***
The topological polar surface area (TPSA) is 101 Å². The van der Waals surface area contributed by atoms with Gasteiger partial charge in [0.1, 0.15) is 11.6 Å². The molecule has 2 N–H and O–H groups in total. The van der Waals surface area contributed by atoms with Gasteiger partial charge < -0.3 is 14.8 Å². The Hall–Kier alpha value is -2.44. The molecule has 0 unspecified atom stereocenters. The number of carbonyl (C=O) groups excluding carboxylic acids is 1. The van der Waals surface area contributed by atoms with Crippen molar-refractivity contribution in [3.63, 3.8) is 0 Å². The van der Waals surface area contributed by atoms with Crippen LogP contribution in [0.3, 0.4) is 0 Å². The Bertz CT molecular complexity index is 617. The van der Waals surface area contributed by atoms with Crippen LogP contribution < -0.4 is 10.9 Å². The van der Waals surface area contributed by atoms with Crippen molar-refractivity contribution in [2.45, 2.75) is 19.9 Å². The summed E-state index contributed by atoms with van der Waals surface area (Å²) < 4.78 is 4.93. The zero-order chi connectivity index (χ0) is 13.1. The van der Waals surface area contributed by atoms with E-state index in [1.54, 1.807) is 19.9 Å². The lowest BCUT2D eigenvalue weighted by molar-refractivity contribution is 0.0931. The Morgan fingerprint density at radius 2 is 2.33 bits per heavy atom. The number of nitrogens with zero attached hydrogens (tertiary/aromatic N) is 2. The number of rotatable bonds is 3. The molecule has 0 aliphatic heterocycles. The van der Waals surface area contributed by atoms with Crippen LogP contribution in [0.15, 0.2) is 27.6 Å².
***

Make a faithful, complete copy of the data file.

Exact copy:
The topological polar surface area (TPSA) is 101 Å². The van der Waals surface area contributed by atoms with Gasteiger partial charge in [0.1, 0.15) is 11.6 Å². The molecule has 2 N–H and O–H groups in total. The van der Waals surface area contributed by atoms with Gasteiger partial charge < -0.3 is 14.8 Å². The Hall–Kier alpha value is -2.44. The molecule has 0 unspecified atom stereocenters. The number of carbonyl (C=O) groups excluding carboxylic acids is 1. The van der Waals surface area contributed by atoms with Crippen molar-refractivity contribution in [3.63, 3.8) is 0 Å². The van der Waals surface area contributed by atoms with Crippen LogP contribution in [0.3, 0.4) is 0 Å². The Bertz CT molecular complexity index is 617. The van der Waals surface area contributed by atoms with Crippen LogP contribution < -0.4 is 10.9 Å². The van der Waals surface area contributed by atoms with Crippen molar-refractivity contribution in [2.45, 2.75) is 19.9 Å². The summed E-state index contributed by atoms with van der Waals surface area (Å²) < 4.78 is 4.93. The zero-order chi connectivity index (χ0) is 13.1. The van der Waals surface area contributed by atoms with E-state index in [1.54, 1.807) is 19.9 Å². The lowest BCUT2D eigenvalue weighted by molar-refractivity contribution is 0.0931. The Morgan fingerprint density at radius 2 is 2.33 bits per heavy atom. The number of nitrogens with zero attached hydrogens (tertiary/aromatic N) is 2. The number of rotatable bonds is 3. The molecule has 0 aliphatic heterocycles. The van der Waals surface area contributed by atoms with Crippen LogP contribution in [0.15, 0.2) is 27.6 Å².